It's important for new parents to keep their baby's Apgar score in perspective. The test was designed to help health care providers assess a newborn's overall physical condition so that they could quickly determine whether the baby needed immediate medical care. It was not designed to predict a baby's long-term health, behavior, intellectual status, personality, or outcome. Very few babies score a perfect 10, since their hands and feet usually remain blue until they have warmed up. And perfectly healthy babies sometimes have a lower-than-usual score, especially in the first few minutes after birth.
Keep in mind that a slightly low Apgar score (especially at 1 minute) is common for some newborns, especially those born after a high-risk pregnancy, cesarean section, or a complicated labor and delivery. Lower Apgar scores are also seen in premature babies, who usually have less muscle tone than full-term newborns and who, in many cases, will need extra monitoring and breathing help because of their immature lungs.
If your doctor or midwife is concerned about your baby's score, he or she will let you know and will explain how your baby is doing, what might be causing problems (if any), and what care is being given.
With time to adjust to the new environment, and with any necessary medical care, most babies do very well. So rather than focusing on a number, just enjoy your new baby!
Reviewed by: Larissa Hirsch, MD
Date reviewed: July 2014
|Neonatal Jaundice This Web site contains information about jaundice, treatment options, and links.|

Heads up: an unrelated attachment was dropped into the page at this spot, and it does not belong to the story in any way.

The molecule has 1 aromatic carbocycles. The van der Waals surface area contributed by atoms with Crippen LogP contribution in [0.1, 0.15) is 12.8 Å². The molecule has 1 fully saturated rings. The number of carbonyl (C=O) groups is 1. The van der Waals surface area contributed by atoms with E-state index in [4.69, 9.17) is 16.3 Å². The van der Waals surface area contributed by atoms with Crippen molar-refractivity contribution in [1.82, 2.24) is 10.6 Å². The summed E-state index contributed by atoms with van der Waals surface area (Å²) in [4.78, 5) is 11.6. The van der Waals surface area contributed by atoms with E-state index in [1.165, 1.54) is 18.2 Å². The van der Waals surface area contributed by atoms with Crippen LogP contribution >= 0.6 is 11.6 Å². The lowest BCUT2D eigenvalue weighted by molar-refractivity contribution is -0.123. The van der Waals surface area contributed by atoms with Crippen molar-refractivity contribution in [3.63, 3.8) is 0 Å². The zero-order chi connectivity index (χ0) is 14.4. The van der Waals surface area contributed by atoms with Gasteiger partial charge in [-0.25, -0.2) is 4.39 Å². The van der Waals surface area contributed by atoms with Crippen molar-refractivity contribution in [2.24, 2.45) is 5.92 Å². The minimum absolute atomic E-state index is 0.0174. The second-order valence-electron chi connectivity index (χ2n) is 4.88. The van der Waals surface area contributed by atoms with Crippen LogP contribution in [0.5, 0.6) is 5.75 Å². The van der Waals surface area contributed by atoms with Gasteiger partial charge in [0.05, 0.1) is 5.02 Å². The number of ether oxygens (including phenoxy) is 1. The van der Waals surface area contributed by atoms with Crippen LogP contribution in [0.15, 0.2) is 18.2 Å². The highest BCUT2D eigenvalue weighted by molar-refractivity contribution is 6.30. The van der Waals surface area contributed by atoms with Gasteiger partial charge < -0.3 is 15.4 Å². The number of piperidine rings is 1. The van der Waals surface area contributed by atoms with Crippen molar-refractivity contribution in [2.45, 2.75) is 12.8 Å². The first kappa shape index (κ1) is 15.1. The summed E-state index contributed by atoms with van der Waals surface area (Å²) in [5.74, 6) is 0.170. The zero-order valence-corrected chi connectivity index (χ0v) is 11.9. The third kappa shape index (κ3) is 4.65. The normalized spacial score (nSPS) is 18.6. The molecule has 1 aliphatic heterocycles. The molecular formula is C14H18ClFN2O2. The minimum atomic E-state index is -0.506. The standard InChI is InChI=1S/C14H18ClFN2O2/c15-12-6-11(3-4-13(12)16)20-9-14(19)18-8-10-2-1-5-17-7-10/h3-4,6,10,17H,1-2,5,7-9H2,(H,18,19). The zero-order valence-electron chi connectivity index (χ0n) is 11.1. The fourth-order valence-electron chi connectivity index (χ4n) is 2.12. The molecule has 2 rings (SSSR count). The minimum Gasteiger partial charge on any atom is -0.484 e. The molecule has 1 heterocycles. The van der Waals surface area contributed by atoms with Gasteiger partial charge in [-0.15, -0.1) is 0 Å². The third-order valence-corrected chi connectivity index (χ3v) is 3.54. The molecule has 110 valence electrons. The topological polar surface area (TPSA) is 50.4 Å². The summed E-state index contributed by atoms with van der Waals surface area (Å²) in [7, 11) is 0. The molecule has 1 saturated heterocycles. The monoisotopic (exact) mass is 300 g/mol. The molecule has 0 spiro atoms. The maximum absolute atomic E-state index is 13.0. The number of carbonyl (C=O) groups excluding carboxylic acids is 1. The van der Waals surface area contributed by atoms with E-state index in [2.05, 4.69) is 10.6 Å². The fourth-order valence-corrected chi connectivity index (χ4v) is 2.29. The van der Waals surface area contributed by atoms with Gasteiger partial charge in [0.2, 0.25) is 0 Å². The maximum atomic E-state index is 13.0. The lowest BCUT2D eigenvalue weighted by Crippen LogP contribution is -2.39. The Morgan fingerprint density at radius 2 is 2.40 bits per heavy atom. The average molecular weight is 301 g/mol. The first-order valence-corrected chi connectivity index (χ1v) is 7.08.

|Maternal and Child Health Bureau This U.S. government agency is charged with promoting and improving the health of mothers and children.|
|American Academy of Pediatrics (AAP) The AAP is committed to the health and well-being of infants, adolescents, and young adults. The website offers news articles and tips on health for families.|
|Zero to Three Zero to Three is a national nonprofit organization that promotes the health and development of infants and toddlers.|
|American College of Obstetricians and Gynecologists (ACOG) This site offers information on numerous health issues. The women's health section includes readings on pregnancy, labor, delivery, postpartum care, breast health, menopause, contraception, and more.|
|Safe to Sleep This safety campaign teaches parents and other caregivers to always place babies on their backs to sleep. Babies who sleep on their backs are much less likely to die of SIDS than are babies who sleep on their stomachs or sides.|
|Looking at Your Newborn: What's Normal When you first get to see, touch, and inspect your newborn, you may be surprised by what you see. Here's what to expect.|